I've been thinking a lot about mastery lately. Mastering ideas, concepts, or skills, to reach a high level, or new insights.
I think of mastery per se as a worthy goal, but a friend has argued that it can indicate obsession or compulsion, and he thinks high-level mastery is sometimes pathogenic.
Do you have a view on mastery, whether good or bad? For the purposes of this question, let's say mastering that has a neutral impact on the world, like privately learning an idea or skill.
@bkam I've spent some time recently with that idea. Things that I've noticed.
- mastery requires a great deal of time, persistence, and a certain talent (which doesn't have to be that much)
- structured & systematic understanding of how to improve, both at the mundane and at the step function improvements.
it is a common American belief that life should be balanced (implication: mediocrity in all things). I deeply question that. There's no *point*.
@pnathan I agree that the talent doesn't have to be much. Although I've also been thinking lately that the growth mindset is only optimal if you truly are capable of growth. I may never become a great singer, regardless of effort; that may be a good place to adopt a fixed mindset.
Could you say more about the understanding of how to improve?
I agree that mediocrity in all things is not desirable, but I also believe the dose makes the poison in most cases. Pursuit of a goal to starvation, e.g.
@bkam You can't become a virtuoso by practicing scales. You have to make a shift to reading music. You have to reorder your stance. You have to know the repertoire. You have to spend the time so that the instrument and you have become and one and separated again. And more, of course.
all of these are are different aspects to becoming a master musician. You have to understand why these things matter before you can practice them.
it's worth looking into the ways of Zen re mastery and life.
@bkam I don't know what a growth mindset is.
If you want to be an knowledge expert, you have to, roughly, commit 5-10 years of your life constantly studying the thing: in breadth and depth, with a guide and a library. A trade expert takes about 10-15 years to form, with appropriate direction and mentorship.
mastery is next level to that.
I don't believe Talent (nature) plays a big role compared to privilege (nurture) to be honest.
@bkam This is part of why I don't get involved in arguments over hobbyist software quality and legibility (mastodon). I've been doing software for 22 years. My perspective is irrelevant to most.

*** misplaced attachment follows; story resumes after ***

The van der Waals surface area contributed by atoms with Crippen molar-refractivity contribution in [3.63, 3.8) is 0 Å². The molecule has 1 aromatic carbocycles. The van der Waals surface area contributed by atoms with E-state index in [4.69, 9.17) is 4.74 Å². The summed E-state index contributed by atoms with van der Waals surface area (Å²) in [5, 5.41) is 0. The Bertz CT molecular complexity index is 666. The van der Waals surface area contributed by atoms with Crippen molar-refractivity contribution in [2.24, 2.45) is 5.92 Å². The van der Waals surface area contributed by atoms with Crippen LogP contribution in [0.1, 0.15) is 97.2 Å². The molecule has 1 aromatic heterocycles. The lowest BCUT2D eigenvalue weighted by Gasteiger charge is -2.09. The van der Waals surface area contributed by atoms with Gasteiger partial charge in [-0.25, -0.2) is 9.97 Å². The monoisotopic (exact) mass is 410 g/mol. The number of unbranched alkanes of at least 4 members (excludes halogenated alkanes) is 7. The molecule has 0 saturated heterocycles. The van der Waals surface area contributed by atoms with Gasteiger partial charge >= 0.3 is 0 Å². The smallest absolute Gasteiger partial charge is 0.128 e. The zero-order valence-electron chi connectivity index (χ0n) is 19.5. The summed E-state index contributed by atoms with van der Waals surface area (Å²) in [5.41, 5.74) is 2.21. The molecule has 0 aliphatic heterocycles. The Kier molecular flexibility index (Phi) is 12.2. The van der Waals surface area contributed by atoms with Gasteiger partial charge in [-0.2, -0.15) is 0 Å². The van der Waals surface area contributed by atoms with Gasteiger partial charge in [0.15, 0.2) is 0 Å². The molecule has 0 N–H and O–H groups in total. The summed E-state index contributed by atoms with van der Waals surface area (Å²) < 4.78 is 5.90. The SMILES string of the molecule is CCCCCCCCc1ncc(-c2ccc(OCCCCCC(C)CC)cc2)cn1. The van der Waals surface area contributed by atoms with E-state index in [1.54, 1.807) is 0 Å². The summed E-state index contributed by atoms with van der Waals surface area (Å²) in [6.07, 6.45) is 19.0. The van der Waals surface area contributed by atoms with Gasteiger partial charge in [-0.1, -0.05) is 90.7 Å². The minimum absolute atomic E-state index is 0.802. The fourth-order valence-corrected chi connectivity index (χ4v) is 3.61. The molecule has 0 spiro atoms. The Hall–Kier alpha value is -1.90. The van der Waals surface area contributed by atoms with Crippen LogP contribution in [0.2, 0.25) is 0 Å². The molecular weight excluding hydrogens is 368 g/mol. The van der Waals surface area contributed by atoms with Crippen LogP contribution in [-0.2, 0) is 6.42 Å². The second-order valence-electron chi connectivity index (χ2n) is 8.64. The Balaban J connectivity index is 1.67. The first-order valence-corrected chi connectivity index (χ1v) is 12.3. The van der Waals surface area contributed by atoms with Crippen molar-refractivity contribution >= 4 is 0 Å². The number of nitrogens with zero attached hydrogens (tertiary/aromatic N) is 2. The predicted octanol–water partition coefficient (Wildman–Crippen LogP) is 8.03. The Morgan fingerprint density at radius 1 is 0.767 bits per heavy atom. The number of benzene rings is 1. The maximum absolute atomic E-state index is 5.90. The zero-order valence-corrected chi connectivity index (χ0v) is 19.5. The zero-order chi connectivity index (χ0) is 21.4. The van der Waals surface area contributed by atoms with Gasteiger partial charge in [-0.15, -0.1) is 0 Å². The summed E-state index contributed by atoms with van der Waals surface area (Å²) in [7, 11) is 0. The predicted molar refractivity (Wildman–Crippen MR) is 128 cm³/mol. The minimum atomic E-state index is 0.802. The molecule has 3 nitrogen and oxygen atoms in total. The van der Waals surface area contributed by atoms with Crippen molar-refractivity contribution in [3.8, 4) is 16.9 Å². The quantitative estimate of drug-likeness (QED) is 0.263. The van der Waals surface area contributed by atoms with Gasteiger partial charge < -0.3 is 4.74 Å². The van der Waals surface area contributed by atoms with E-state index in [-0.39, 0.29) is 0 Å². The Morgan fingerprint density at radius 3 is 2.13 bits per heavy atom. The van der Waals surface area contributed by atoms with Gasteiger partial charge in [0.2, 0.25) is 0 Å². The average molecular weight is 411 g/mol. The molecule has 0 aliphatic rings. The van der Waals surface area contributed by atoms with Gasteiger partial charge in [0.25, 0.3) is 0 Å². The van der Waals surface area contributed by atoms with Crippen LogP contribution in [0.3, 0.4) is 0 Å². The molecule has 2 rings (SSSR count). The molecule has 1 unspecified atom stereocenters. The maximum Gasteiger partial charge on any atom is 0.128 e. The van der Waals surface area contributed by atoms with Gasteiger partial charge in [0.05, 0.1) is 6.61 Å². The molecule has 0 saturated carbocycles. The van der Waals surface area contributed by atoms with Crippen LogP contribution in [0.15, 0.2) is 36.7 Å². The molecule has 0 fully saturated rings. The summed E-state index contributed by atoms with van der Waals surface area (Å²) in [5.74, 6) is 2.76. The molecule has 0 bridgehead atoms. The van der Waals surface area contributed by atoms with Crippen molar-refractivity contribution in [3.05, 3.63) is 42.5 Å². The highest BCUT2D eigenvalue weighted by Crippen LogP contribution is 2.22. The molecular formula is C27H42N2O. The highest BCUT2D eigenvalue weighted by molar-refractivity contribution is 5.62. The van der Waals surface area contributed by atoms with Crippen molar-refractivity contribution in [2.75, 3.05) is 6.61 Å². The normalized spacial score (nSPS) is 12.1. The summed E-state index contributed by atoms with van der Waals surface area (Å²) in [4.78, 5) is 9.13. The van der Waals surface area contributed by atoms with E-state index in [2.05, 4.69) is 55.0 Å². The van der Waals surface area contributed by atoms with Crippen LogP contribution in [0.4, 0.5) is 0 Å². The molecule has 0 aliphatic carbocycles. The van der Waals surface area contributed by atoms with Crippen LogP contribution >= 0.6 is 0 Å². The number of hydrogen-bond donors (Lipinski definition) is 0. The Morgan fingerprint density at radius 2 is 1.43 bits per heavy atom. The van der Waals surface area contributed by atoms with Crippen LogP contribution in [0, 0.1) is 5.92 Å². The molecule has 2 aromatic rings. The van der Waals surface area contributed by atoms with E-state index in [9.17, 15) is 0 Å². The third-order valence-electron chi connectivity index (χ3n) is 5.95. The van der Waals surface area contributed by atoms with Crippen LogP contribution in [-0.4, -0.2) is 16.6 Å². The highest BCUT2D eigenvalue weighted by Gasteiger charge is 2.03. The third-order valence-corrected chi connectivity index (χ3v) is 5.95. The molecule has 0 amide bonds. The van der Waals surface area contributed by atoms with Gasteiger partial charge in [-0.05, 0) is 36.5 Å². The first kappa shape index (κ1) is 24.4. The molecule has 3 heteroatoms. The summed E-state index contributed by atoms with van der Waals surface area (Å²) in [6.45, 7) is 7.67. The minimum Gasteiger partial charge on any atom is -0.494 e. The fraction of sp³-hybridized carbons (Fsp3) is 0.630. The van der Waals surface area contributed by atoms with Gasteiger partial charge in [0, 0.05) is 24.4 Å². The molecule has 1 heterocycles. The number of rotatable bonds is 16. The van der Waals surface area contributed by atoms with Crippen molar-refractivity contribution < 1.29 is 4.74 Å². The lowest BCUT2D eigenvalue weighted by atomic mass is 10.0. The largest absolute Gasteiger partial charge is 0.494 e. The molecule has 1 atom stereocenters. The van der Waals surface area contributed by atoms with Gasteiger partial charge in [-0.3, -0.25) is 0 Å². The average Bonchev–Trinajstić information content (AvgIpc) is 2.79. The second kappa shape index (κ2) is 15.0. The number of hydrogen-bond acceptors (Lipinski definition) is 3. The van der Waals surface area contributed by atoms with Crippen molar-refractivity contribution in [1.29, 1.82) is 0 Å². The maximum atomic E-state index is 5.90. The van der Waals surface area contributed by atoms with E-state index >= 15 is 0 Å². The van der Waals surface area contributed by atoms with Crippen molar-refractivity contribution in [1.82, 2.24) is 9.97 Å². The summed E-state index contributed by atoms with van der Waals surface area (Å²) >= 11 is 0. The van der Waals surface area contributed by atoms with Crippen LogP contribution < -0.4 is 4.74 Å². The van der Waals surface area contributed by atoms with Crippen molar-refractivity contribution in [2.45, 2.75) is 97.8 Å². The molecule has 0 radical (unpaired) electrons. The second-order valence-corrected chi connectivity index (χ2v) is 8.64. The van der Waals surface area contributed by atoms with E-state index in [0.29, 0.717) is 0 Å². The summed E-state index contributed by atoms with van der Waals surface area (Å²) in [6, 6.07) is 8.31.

@pnathan Right, makes sense.
Zen is an aspect of Buddhism I know little about, having spent most of my time in that area learning about Theravada and various bits of Tibetan.
@bkam It's probably more complicated than this, but I believe the pursuit of mastery is fundamentally alienating.
On my most humble and mediocre days do I feel connected to the people around me the most.
(the people who pursue mastery for the sake of being admired or loved are, from my perspective, worth feeling sorry for)
Also, see this @vgr thread
@bkam Mastery has costs. Every hour you spend mastering a skill is a choice to not spend that hour doing every other thing you could possibly do.
Also, you are what you do. So if you decide to spend 8000 hours mastering, say, potato farming, you are a potato farmer. You will think, act, and speak, like a potato farmer.
So you have to weight how those choices fit in your life.
With art I think mastery is an illusion. I dislike art that is masterfully executed (and there is a whole lot of it). For me art is about bringing yourself out to the edge of what you are capable of in order to tunnel through your defenses. When you are holding on for dear life as you create a thing you can barely manage to make you have no capacity to lie to yourself about who you are.
Of course edges are always moving and as you chase them you naturally become a master at what you do. However the mastery of the thing is never where the essence of the art is. Mastery is just a record of past time spent at edges, it says nothing about whether what is being made right now is made an artist's edge.
This is just my personal opinion and applies mostly to creative pursuits but it also feels true to me about a philosophy of life.
People I know that focus on mastery in technical and quantifiable senses always seem to be letting the important stuff of life slip between their fingers.
Of course those people probably feel the same about me when they look at my very unmasterful life lol.
Mastodon instance for attendees of Refactor Camp, and members of various online/offline groups that have grown out of it. Related local groups with varying levels of activity exist in the Bay Area, New York, Chicago, and Austin.
Kinda/sorta sponsored by the Ribbonfarm Blogamatic Universe.
If you already know a few people in this neck of the woods, try and pick a handle they'll recognize when you sign up. Please note that the registration confirmation email may end up in your spam folder, so check there. It should come from administrator Zach Faddis.